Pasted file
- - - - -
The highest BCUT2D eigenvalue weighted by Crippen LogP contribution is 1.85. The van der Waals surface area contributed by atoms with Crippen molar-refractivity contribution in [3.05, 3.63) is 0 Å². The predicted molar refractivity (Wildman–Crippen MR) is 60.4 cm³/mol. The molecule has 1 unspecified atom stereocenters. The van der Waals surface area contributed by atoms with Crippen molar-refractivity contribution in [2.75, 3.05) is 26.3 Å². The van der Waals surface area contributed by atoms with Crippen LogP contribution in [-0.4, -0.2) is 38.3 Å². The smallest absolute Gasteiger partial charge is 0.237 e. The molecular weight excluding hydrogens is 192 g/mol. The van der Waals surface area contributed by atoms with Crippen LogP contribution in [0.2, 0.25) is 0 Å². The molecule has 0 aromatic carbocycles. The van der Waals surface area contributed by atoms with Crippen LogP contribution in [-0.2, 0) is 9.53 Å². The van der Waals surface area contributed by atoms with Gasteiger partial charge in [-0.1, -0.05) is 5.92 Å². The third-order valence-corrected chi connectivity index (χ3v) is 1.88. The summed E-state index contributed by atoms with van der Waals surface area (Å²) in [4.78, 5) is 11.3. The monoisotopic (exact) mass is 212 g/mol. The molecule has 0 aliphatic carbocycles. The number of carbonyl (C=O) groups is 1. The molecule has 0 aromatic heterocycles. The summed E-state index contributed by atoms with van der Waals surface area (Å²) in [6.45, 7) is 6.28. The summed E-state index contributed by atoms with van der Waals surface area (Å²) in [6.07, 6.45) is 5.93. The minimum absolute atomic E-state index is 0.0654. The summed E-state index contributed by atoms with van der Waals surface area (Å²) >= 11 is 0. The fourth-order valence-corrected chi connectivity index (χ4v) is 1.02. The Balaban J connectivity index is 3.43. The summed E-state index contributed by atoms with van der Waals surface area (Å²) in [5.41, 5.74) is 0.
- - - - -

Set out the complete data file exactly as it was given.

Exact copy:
The highest BCUT2D eigenvalue weighted by Crippen LogP contribution is 1.85. The van der Waals surface area contributed by atoms with Crippen molar-refractivity contribution in [3.05, 3.63) is 0 Å². The predicted molar refractivity (Wildman–Crippen MR) is 60.4 cm³/mol. The molecule has 1 unspecified atom stereocenters. The van der Waals surface area contributed by atoms with Crippen molar-refractivity contribution in [2.75, 3.05) is 26.3 Å². The van der Waals surface area contributed by atoms with Crippen LogP contribution in [-0.4, -0.2) is 38.3 Å². The smallest absolute Gasteiger partial charge is 0.237 e. The molecular weight excluding hydrogens is 192 g/mol. The van der Waals surface area contributed by atoms with Crippen LogP contribution in [0.2, 0.25) is 0 Å². The molecule has 0 aromatic carbocycles. The van der Waals surface area contributed by atoms with Crippen LogP contribution in [-0.2, 0) is 9.53 Å². The van der Waals surface area contributed by atoms with Gasteiger partial charge in [-0.1, -0.05) is 5.92 Å². The third-order valence-corrected chi connectivity index (χ3v) is 1.88. The summed E-state index contributed by atoms with van der Waals surface area (Å²) in [4.78, 5) is 11.3. The monoisotopic (exact) mass is 212 g/mol. The molecule has 0 aliphatic carbocycles. The number of carbonyl (C=O) groups is 1. The molecule has 0 aromatic heterocycles. The summed E-state index contributed by atoms with van der Waals surface area (Å²) in [6.45, 7) is 6.28. The summed E-state index contributed by atoms with van der Waals surface area (Å²) in [6.07, 6.45) is 5.93. The minimum absolute atomic E-state index is 0.0654. The summed E-state index contributed by atoms with van der Waals surface area (Å²) >= 11 is 0. The fourth-order valence-corrected chi connectivity index (χ4v) is 1.02. The Balaban J connectivity index is 3.43. The summed E-state index contributed by atoms with van der Waals surface area (Å²) in [5.41, 5.74) is 0.